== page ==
In 1275, Duwa were repelled. In 1295, Duwa devastated the region. Several invasions of the Delhi Sultanate occurred but none were able to make any headway. In September 1298, Duwa captured Temür Khan's son-in-law and put him to death, but after that suffered a disastrous defeat by Yuan forces. In 1301 they were defeated again in an attack on Kaidu died during the retreat. After Kaidu's death in 1301, both Duwa and Kaidu's son Chapar recognized Yuan authority in 1303; however Duwa threw off his allegiance to Chapar. Both the Yuan dynasty and Duwa attacked Chapar, forcing him to surrender his territory to Duwa in 1306. Meanwhile, Prince Turghai looted the Delhi region. In 1304 they suffered a crushing defeat. Duwa died soon after and was succeeded by his son Könchek, who ruled only for a year and a half before he died. One of Buqa Temür's brothers, seized power, but Duwa's family rebelled and killed him at a banquet. Duwa's younger son Kebek became khan. Kebek invaded the Delhi Sutunate again in 1305, looting the Multan region, but suffered a d

Benelux' Next Top Model (season 1)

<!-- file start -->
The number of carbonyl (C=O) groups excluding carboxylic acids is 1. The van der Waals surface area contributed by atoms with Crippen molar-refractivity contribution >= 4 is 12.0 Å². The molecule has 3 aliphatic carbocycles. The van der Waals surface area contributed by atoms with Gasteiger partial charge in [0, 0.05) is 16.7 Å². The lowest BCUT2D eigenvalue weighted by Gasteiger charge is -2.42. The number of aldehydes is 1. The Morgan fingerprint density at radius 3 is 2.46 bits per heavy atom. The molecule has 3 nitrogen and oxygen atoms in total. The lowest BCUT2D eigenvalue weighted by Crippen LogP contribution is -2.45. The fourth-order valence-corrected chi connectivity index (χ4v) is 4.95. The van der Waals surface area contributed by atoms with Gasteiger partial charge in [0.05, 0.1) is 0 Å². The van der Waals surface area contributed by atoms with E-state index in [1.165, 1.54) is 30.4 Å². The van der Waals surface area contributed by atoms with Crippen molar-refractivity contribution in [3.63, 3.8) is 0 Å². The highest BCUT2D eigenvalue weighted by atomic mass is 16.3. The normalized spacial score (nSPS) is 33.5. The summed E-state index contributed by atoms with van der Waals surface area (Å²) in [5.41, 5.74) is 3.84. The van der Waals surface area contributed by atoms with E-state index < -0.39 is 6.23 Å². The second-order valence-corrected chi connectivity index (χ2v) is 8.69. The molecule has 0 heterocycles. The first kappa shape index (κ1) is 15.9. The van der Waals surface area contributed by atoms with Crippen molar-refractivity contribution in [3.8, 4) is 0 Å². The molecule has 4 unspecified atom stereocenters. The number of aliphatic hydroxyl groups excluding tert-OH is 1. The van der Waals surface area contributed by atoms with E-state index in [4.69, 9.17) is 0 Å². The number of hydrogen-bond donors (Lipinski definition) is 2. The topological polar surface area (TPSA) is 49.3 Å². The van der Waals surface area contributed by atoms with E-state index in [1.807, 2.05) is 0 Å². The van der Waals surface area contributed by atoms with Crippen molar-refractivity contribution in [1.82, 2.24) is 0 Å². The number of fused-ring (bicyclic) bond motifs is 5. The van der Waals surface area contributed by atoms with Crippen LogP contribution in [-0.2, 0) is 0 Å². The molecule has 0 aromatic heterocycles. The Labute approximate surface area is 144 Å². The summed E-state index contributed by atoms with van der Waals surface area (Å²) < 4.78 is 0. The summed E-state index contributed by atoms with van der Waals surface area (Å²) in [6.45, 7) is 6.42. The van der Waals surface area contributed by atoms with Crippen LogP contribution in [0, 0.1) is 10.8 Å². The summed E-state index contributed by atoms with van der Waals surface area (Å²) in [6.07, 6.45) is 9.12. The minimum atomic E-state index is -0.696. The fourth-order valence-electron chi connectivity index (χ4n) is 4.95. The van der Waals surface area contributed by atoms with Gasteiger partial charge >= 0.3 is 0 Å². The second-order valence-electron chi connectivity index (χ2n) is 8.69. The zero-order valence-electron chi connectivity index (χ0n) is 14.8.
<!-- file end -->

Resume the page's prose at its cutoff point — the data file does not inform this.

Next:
Benelux' Next Top Model, Season 1 was the first season of Benelux' Next Top Model and the first season which include Dutch and Flemish contestants. It premiered on September 14, 2009, lasted until November 16 of the same year. Given the show was a merge between Holland's Next Top Model and the Belgian Topmodel which both follow the same format, the panel of judges, as well as the contestants, were representing both nations for one-half; the winner of the competition was 22-year-old Rosalinde Kikstra from Rotterdam. Her prizes were a €75,000 contract with Modelmasters The Agency, a cover of Beau Monde and ad campaigns for Max Factor and Gillette Venus Embrace; the contestant was eliminated The contestant was immune from elimination The contestant won the competition Daphne Deckers Ghislaine Nuytten Geert De Wolf Bastiaan van Schaik Mariana Verkerk Marie-Sophie Steenaert – Make-up Artist Jani Kazaltzis – Wardrobe Janice Dickinson – Episode 2 Olcay Gulsen – Episode 2 Doutzen Kroes – Episode 3 Victoria Koblenko – Episode 4 Nigel Barker – Episode 10 Official 2BE website Official RTL5 website